When Memory Comes
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was unsettling finding that letter because this was in 1941, when
everyone knew what was going on," Friedlander says.
led Friedlander to examine the Vatican documents, which resulted
in Friedlander's 1965 book, Pius XII and the Third Reich, in which
he examined the role of the Catholic Church during this time.
asked if an event like the Holocaust could happen again, Friedlander
can always happen again, maybe in different ways." There are echoes
of the Holocaust in the ethnic cleansing in Kosovo, and in the atrocities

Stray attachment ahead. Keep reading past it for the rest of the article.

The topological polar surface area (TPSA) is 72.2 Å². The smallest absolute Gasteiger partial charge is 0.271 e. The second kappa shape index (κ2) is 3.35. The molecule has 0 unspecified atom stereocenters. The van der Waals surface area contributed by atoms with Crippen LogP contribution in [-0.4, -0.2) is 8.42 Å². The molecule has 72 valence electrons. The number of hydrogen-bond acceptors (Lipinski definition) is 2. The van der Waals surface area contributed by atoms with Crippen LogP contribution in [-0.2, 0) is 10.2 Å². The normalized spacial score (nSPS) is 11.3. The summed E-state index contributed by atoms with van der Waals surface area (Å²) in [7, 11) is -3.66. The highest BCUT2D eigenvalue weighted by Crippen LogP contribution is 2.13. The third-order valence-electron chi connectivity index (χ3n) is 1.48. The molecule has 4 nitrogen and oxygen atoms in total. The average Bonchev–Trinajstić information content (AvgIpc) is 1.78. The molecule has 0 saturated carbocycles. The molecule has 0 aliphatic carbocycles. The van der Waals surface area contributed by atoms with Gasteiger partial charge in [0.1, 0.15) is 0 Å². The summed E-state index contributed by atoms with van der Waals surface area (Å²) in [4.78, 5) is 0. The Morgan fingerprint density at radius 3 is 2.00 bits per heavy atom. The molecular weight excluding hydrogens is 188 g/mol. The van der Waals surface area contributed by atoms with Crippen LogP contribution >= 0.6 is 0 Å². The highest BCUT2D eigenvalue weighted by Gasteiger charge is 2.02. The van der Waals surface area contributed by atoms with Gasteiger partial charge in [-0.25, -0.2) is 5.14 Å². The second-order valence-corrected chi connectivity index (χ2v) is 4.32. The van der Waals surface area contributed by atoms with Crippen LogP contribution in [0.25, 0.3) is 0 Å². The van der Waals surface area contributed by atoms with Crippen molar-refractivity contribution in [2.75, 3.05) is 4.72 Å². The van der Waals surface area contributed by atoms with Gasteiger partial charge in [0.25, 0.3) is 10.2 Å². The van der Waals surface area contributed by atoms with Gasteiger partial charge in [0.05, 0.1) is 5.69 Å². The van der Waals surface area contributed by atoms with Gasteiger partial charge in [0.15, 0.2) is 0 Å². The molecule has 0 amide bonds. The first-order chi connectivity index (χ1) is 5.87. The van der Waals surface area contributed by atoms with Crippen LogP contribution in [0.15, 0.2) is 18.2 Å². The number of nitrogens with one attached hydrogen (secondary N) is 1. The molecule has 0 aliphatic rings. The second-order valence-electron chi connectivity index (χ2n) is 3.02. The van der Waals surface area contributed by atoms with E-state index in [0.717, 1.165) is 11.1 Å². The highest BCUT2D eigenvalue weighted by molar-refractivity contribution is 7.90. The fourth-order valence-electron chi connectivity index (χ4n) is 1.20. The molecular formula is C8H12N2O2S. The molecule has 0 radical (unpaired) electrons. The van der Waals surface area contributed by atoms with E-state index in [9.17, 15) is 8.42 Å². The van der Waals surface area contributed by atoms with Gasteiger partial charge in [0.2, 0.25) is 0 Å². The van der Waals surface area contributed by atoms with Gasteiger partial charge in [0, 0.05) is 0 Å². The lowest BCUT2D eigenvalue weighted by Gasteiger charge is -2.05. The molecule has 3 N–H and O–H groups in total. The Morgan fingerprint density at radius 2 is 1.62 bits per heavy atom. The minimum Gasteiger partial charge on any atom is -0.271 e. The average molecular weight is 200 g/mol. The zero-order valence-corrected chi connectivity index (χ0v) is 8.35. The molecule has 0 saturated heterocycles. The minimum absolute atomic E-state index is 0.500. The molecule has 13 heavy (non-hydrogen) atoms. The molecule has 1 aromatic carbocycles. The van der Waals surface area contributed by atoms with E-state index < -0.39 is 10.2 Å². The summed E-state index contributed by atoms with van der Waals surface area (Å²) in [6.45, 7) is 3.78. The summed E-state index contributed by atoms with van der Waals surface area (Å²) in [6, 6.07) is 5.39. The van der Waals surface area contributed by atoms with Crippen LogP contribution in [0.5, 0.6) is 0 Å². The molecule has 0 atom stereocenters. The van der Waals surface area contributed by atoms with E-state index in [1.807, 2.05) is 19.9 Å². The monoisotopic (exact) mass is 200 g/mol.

of the Khmer Rouge in Cambodia before that, he says. "That is why
it is so important to study the Holocaust, so it doesn't happen
again. Human evil is something permanent. Sometimes the social frameworks
that control it are weak."
more he studies that era — the formative era of his life — the more
he is astonished by "the width and breath of how many people were
involved in the Holocaust, how widespread it was, how little was
done to stop it."
pauses to look at the purple jacaranda trees in full blossom beyond
was so ruthless and systematic," he says quietly. "There are still
questions to answer."
G. Wax is a freelance writer in Los Angeles and an instructor
at UCLA Extension.